Mathematical modeling to understand blood clotting and bleeding


3:30 to 4:30 p.m., April 5, 2024


Speaker:              Karin Leiderman, Department of Mathematics, University of North Carolina, Chapel Hill

Title:                Mathematical modeling to understand blood clotting and bleeding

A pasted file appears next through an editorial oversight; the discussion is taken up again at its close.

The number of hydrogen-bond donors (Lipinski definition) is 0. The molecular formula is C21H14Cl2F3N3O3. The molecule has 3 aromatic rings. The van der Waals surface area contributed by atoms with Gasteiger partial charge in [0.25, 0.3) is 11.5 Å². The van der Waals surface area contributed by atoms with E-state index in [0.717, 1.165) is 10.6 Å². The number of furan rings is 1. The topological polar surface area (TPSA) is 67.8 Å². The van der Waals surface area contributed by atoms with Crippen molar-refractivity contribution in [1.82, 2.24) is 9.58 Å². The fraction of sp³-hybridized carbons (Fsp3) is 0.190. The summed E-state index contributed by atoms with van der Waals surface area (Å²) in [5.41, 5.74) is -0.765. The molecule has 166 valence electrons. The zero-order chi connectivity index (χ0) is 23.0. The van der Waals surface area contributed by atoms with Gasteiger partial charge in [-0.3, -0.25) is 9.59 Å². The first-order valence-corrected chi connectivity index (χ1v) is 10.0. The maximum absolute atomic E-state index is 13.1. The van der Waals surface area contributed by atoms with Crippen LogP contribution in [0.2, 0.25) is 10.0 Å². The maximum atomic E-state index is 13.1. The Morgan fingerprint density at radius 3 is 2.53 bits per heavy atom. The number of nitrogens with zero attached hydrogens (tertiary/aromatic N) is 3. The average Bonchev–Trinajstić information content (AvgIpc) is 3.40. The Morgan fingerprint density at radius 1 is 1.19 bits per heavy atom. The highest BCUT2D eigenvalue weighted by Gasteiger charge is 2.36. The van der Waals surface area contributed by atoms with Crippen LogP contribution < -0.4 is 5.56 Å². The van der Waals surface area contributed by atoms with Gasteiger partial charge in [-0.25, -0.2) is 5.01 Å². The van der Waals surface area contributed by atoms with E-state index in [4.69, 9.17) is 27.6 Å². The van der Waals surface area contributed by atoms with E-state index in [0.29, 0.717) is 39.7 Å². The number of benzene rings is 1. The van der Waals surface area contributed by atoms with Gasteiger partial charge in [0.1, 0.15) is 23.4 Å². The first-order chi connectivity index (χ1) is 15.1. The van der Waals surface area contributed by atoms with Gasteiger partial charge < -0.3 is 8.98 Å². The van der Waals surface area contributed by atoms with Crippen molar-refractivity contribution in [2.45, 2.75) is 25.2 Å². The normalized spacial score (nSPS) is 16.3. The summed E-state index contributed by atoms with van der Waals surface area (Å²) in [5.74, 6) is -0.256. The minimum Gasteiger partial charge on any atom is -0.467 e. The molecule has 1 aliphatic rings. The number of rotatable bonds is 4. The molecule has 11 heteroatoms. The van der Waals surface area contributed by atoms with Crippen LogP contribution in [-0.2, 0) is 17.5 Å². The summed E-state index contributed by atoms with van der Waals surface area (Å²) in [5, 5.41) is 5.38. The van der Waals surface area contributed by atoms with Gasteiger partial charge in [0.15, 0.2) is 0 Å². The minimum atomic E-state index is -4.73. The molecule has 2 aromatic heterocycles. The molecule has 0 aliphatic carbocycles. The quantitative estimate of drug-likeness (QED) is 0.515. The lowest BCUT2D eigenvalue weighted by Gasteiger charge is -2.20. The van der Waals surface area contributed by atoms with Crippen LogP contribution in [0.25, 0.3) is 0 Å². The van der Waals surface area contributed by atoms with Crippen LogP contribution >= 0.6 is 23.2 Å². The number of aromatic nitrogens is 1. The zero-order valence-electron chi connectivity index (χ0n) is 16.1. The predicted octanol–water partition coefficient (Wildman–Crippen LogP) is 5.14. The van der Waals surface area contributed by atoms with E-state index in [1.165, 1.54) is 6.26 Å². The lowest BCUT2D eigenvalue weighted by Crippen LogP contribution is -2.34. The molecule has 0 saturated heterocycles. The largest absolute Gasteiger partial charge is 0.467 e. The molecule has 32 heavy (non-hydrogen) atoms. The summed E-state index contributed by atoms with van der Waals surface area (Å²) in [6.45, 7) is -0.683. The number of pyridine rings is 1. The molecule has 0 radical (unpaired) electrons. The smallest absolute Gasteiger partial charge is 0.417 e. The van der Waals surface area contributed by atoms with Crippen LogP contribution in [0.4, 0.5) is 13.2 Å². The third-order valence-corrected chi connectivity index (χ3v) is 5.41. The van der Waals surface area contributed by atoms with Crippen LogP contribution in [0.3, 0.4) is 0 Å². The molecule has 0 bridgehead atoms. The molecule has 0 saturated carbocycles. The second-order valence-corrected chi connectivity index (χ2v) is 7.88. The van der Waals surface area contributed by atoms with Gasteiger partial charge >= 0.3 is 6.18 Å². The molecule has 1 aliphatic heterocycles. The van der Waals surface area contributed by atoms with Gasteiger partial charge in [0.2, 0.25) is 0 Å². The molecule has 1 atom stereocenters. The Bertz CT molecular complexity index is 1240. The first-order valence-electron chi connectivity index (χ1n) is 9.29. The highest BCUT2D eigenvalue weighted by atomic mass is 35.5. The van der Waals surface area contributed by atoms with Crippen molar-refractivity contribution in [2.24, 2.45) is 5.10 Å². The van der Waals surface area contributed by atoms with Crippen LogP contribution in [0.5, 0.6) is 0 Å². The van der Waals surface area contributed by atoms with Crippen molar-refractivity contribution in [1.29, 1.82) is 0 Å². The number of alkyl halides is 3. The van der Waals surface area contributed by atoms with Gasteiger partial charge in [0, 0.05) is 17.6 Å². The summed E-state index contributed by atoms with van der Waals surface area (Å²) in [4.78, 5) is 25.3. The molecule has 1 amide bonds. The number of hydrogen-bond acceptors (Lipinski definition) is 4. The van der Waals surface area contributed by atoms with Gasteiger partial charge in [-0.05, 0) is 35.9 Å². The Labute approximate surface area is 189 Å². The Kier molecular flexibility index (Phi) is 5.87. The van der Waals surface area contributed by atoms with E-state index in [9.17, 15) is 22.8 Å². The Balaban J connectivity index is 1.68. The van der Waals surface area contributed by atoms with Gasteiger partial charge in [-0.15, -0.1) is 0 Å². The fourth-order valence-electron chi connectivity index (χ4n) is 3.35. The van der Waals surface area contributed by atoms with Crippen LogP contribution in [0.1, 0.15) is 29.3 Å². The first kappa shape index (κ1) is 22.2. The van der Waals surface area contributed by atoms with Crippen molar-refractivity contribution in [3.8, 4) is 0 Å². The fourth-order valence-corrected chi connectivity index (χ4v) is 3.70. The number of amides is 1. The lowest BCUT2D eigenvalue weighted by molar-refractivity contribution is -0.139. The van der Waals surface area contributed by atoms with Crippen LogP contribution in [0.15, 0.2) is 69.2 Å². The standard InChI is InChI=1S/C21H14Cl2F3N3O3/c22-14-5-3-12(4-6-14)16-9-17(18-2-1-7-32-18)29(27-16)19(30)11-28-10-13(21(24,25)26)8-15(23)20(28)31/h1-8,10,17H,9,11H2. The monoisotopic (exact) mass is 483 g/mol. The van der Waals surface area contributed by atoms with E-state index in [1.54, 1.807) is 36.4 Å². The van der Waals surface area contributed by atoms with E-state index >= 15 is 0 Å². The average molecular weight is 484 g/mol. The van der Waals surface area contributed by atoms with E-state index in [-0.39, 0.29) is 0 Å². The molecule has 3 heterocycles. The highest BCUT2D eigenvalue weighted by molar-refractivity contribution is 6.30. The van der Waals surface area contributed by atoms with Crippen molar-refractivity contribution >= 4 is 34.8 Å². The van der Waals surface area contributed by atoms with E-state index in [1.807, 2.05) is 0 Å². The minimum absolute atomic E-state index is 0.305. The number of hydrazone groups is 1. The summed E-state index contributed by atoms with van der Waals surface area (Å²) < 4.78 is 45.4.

Abstract:         Hemostasis is the normal, healthy process in which a blood clot forms to stop bleeding in the event of an injury. Blood clot formation is a complex and nonlinear process that occurs under flow and on multiple spatial and temporal scales. Defects and perturbations in the hemostatic system can result in serious bleeding or pathological clot formation, but due to the complexity of the system, the responses to these changes and the underlying mechanisms are challenging to predict. Mechanistic mathematical models of blood clot formation and coagulation can elucidate biochemical and biophysical mechanisms, help interpret experimental data, and guide experimental design. In this talk I will briefly describe such models and show how our integrated mathematical and experimental approach has facilitated the discovery of previously unrecognized interactions within the clotting system.